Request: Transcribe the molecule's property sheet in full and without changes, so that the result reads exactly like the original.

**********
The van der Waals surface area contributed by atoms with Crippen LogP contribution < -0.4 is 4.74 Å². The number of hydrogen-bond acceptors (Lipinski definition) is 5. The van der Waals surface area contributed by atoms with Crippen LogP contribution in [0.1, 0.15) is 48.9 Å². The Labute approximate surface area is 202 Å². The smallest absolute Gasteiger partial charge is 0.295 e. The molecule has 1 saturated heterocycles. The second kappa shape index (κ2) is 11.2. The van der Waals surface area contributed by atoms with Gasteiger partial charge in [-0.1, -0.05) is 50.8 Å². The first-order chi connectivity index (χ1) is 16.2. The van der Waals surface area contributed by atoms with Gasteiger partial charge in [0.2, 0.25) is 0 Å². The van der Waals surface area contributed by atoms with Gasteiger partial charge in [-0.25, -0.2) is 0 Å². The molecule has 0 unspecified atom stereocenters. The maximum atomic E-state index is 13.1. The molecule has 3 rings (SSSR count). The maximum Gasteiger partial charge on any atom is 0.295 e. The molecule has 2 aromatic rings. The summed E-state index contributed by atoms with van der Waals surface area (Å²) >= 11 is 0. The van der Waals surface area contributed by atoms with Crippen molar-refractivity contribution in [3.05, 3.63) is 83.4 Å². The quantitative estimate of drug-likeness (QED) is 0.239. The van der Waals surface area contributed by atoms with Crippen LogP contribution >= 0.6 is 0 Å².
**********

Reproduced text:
The van der Waals surface area contributed by atoms with Crippen LogP contribution < -0.4 is 4.74 Å². The number of hydrogen-bond acceptors (Lipinski definition) is 5. The van der Waals surface area contributed by atoms with Crippen LogP contribution in [0.1, 0.15) is 48.9 Å². The Labute approximate surface area is 202 Å². The smallest absolute Gasteiger partial charge is 0.295 e. The molecule has 1 saturated heterocycles. The second kappa shape index (κ2) is 11.2. The van der Waals surface area contributed by atoms with Gasteiger partial charge in [-0.1, -0.05) is 50.8 Å². The first-order chi connectivity index (χ1) is 16.2. The van der Waals surface area contributed by atoms with Gasteiger partial charge in [0.2, 0.25) is 0 Å². The van der Waals surface area contributed by atoms with Gasteiger partial charge in [-0.25, -0.2) is 0 Å². The molecule has 0 unspecified atom stereocenters. The maximum atomic E-state index is 13.1. The molecule has 3 rings (SSSR count). The maximum Gasteiger partial charge on any atom is 0.295 e. The molecule has 2 aromatic rings. The summed E-state index contributed by atoms with van der Waals surface area (Å²) >= 11 is 0. The van der Waals surface area contributed by atoms with Crippen molar-refractivity contribution in [3.05, 3.63) is 83.4 Å². The quantitative estimate of drug-likeness (QED) is 0.239. The van der Waals surface area contributed by atoms with Crippen LogP contribution >= 0.6 is 0 Å².